General Communication Bleeds Subscribers

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Alaskan telecommunications company General Communication (NASDAQ: GNCMA) reported its third-quarter results after the market closed on Nov. 1. Revenue continued to decline as the company shed video, voice, and wireless subscribers, with growth in data revenue unable to fully offset that weakness. The state of the Alaskan economy continues to be a major headwind, but the merger transaction with Liberty Ventures Group will add geographic diversity to the resulting company. Here's what investors need to know about General Communication's third-quarter report.

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General Communication: The raw numbers

Metric

Q3 2017

Q3 2016

Year-Over-Year Change

Revenue

$231.2 million

$236.7 million

(2.3%)

Adjusted EBITDA

$79.1 million

$78.2 million

1.2%

Net income

($8.7 million)

$7.9 million

N/A

What happened with General Communication this quarter?

  • Consumer revenue decreased by 4.1% year over year to $110 million. Within the consumer segment, wireless revenue slumped by $5 million, primarily due to lower handset sales. Subscriber losses during the quarter included 1,900 cable modems, 2,300 video subscribers, and 300 wireless subscribers. The recession in Alaska continues to be a major headwind.
  • Business revenue fell 0.6% year over year to $121 million, driven mostly by slumping voice revenue. Business data revenue grew by 2.8% year over year to $76.9 million, but it wasn't enough to offset a 15.3% decline in voice revenue.
  • Pro forma adjusted EBITDA, which adds back charges related to General Communication's merger transaction with Liberty Ventures Group, was $80.8 million during the third quarter, up 3.3% year over year.
  • Selling, general, and administrative expenses totaled $91 million during the quarter, flat year over year when excluding $2 million related to the Liberty transaction.
  • General Communication expects pro forma EBITDA for the 2017 between $300 million and $315 million, excluding costs related to the Liberty transaction. Capital expenditures are expected to be approximately $165 million.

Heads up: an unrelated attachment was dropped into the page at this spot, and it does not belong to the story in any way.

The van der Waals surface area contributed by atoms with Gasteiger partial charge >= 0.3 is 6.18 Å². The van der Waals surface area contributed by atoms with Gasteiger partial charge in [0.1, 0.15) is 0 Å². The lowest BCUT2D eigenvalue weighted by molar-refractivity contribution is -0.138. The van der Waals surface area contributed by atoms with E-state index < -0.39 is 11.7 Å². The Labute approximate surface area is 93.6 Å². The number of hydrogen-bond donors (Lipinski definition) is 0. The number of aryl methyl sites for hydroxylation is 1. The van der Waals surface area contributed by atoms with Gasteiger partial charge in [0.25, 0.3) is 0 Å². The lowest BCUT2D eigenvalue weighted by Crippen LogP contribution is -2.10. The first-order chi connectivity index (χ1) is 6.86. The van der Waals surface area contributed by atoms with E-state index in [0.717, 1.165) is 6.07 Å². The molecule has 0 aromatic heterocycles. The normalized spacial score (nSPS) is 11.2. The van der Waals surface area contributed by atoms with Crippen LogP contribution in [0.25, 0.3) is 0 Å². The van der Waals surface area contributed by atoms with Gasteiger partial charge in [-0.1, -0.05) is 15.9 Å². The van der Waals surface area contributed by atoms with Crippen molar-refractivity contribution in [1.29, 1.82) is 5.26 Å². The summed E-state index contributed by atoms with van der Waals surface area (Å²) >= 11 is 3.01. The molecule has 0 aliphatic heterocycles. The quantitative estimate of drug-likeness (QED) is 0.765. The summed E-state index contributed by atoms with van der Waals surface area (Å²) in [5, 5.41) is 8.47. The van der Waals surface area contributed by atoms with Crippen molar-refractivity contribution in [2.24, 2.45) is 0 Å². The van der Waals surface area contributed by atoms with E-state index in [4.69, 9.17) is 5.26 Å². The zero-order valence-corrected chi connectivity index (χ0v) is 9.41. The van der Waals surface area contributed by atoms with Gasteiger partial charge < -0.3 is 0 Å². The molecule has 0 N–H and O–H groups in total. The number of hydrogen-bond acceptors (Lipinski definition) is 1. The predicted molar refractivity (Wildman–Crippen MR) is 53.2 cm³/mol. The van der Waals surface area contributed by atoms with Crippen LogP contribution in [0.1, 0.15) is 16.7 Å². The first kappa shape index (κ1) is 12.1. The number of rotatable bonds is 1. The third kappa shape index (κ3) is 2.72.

What management had to say

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CFO Peter Pounds discussed the weak economy in Alaska during the conference call:

The principle issue is uncertainty with respect to the state budget structure and until that uncertainty is resolved investments in both the oil patch and in other industries in Alaska is going to continue to be held back. The state this year appropriated the entirety of its operating budget out of what little is left of its short-term savings account, there's not enough money in the savings account to do the same thing again next year, the legislature seems to be incapable of coming to grips with a long term plan.

CEO Ron Duncan stressed that the company is likely gaining market share even as the number of subscribers declines:

I would note one other thing to which is that you shouldn't necessarily correlate a reduction in the number of subscribers with a loss of market share. We're in a substantially declining market right now, in fact, I think, there's some evidence to suggest that we're incrementally gaining share on our competitors in the wireless face of the year. But because they don't report to Alaska sub, you can't see what's happening in the whole market, but remember we've lost more than 10,000 jobs, lot of people have moved out of state. So the market has materially shrunk in the last 18 months.

Looking forward

General Communication's revenue decline wasn't quite as severe as it was during the second quarter, and adjusted EBITDA increased slightly. The story remained much the same: Growth in data revenue was unable to offset declines in video and voice revenue.

The Alaskan economy will become less of a concern for the company once its transaction with Liberty closes. This deal will combine General Communication with certain assets of Liberty Ventures Group, creating a new company, GCI Liberty, that will be less dependent on a single state.

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Timothy Green has no position in any of the stocks mentioned. The Motley Fool recommends General Communication. The Motley Fool has a disclosure policy.